Atmospheric Sciences and Air Quality Conferences


Urban surface modifications and their potential effects on air quality in the Houston-Galveston region

Haider Taha, Altostratus, Inc., Martinez, CA; and R. D. Bornstein, R. Balmori, and J. Noblel

Earlier meteorological and air quality modeling study of the impacts of increased surface albedo and reforestation in the Houston-Galveston Texas region were inconclusive due to the relatively high level of noise introduced by the meteorological model. As a result, the signal of interest, i.e., changes in ozone concentration, was unclear. That study used earlier versions of MM5 and CAMx, but recent improvements in those models and in available input data sets can now improve model performance. For example, the EPA version of MM5 has been modified (as uMM5) to: (a) better simulate canopy-layer meteorological fields by use of a drag-force approach in lieu of typical roughness length theory, (b) more accurately simulate at finer resolutions, e.g., 1 km, and (c) accept available fine-resolution input parameters based on urban morphological and LULC data developed as part of an US EPA effort.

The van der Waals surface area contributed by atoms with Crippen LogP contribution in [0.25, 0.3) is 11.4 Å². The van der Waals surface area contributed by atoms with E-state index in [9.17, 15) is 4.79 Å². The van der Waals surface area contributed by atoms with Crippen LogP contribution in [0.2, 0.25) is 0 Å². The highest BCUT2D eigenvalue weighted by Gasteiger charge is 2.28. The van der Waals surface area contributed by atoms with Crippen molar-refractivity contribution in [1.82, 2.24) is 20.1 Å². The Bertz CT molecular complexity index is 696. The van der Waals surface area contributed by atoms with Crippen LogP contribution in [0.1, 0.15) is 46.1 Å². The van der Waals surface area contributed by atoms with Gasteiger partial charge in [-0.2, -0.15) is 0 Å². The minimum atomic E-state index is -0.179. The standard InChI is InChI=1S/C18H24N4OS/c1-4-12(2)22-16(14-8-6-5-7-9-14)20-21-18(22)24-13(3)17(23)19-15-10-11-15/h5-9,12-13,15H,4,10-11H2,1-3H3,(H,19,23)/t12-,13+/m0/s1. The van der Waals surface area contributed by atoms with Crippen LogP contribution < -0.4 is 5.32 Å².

This paper thus describes simulations that used uMM5, more recent aerometric data from the Texas2000 field study, new urban morphological data, and USFS developed reforestation scenarios to simulate the changes in near-surface urban heat island (UHI) intensities. Results showed a decreased (by 0.9 K) midday/maximum UHI value. Resulting uMM5 met fields will used in future Houston-Galveston CMAQ SIP simulations.


Session 9, Air Quality programs (Parallel with Session 8)
Friday, 29 April 2005, 1:30 PM-4:00 PM, California Room

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